In retrospect, it makes cosmic sense that Bob Moog settled in the Asheville area, where he lived and worked for most of his later years. Though he passed away in 2005, his musical legacy has only grown since then. Now, the first full-length biography of the iconoclastic inventor, Switched On: Bob Moog and the Synthesizer Revolution, by the composer and writer Albert Glinksy, will give his fans—local and otherwise—a fuller picture of the man behind a thousand songs.
An obsessive tinkerer with a spiritual side and a lifelong sense of exploration and whimsy, Moog first made his mark by popularizing an accessible version of the Theremin in the 1950s. Then, his game-changing synthesizers provided the soundtrack for the 1960s, ’70s, and beyond, giving distinctive sound to hits by everyone from The Beatles to The Doors to The Beach Boys and even some of today’s top musical acts. He withstood the heavy winds of competition and imitation, and the music industry’s inherent fickleness, with his integrity and renown intact. “It would be egotistical of me to say my ideas were my own,” Moog said with trademark humility. “I believe that there is a network of ideas, and the ideas come through me.”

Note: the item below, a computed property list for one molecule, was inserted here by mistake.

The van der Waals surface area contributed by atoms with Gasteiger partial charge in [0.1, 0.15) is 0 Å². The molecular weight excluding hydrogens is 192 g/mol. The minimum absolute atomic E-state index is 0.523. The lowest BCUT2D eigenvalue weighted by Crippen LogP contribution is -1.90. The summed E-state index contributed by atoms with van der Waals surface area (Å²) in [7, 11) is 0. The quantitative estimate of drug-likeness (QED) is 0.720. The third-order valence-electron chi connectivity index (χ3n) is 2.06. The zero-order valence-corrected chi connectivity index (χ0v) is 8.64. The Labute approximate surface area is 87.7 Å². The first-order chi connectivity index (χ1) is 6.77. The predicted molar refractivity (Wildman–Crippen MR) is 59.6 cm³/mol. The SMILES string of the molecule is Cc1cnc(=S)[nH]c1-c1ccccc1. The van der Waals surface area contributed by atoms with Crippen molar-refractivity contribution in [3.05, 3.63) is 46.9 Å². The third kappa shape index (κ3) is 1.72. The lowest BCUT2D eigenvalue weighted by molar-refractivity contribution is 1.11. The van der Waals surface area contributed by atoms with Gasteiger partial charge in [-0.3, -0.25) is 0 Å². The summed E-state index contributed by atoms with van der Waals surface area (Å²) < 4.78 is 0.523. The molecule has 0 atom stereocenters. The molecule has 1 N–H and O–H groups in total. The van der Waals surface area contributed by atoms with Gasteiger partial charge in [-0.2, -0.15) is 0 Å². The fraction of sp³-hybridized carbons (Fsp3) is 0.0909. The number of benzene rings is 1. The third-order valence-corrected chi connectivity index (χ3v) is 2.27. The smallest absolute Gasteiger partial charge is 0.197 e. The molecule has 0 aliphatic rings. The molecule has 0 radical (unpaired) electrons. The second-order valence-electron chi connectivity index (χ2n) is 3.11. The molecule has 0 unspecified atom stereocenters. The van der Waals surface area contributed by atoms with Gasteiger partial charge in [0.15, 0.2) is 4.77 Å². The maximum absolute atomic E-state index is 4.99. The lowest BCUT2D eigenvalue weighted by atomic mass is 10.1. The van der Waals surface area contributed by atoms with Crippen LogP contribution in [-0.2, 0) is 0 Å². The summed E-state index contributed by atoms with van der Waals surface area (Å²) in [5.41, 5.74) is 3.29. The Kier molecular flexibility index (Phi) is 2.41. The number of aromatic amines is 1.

For all his groundbreaking technological feats, Moog struggled for most of his life to make his business ventures profitable, and Glinsky takes unsparing account of both Moog’s high notes and low ones, showing why the inventor was especially grateful to have found a personal and professional haven in Western North Carolina.
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Bob Moog Foundation
56 Broadway Street, Asheville
11am-5pm; $9.75, free for children under 7; (828) 258-1262; moogseum.org